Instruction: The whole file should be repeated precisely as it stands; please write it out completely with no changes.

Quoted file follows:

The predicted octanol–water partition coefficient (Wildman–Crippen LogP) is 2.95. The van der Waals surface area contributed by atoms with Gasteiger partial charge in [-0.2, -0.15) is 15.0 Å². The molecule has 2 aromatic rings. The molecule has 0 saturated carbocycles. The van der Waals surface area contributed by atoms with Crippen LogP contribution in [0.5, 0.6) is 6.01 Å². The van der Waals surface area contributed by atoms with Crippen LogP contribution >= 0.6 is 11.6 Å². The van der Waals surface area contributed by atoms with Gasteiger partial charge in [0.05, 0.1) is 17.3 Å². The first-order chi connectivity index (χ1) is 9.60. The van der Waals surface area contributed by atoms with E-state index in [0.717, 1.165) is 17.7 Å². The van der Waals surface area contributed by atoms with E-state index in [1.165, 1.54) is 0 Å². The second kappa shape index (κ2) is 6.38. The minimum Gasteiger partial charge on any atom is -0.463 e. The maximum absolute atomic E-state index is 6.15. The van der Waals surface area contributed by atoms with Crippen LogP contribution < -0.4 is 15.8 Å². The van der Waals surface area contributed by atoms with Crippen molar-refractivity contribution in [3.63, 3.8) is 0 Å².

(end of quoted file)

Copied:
The predicted octanol–water partition coefficient (Wildman–Crippen LogP) is 2.95. The van der Waals surface area contributed by atoms with Gasteiger partial charge in [-0.2, -0.15) is 15.0 Å². The molecule has 2 aromatic rings. The molecule has 0 saturated carbocycles. The van der Waals surface area contributed by atoms with Crippen LogP contribution in [0.5, 0.6) is 6.01 Å². The van der Waals surface area contributed by atoms with Crippen LogP contribution >= 0.6 is 11.6 Å². The van der Waals surface area contributed by atoms with Gasteiger partial charge in [0.05, 0.1) is 17.3 Å². The first-order chi connectivity index (χ1) is 9.60. The van der Waals surface area contributed by atoms with E-state index in [0.717, 1.165) is 17.7 Å². The van der Waals surface area contributed by atoms with E-state index in [1.165, 1.54) is 0 Å². The second kappa shape index (κ2) is 6.38. The minimum Gasteiger partial charge on any atom is -0.463 e. The maximum absolute atomic E-state index is 6.15. The van der Waals surface area contributed by atoms with Crippen LogP contribution < -0.4 is 15.8 Å². The van der Waals surface area contributed by atoms with Crippen molar-refractivity contribution in [3.63, 3.8) is 0 Å².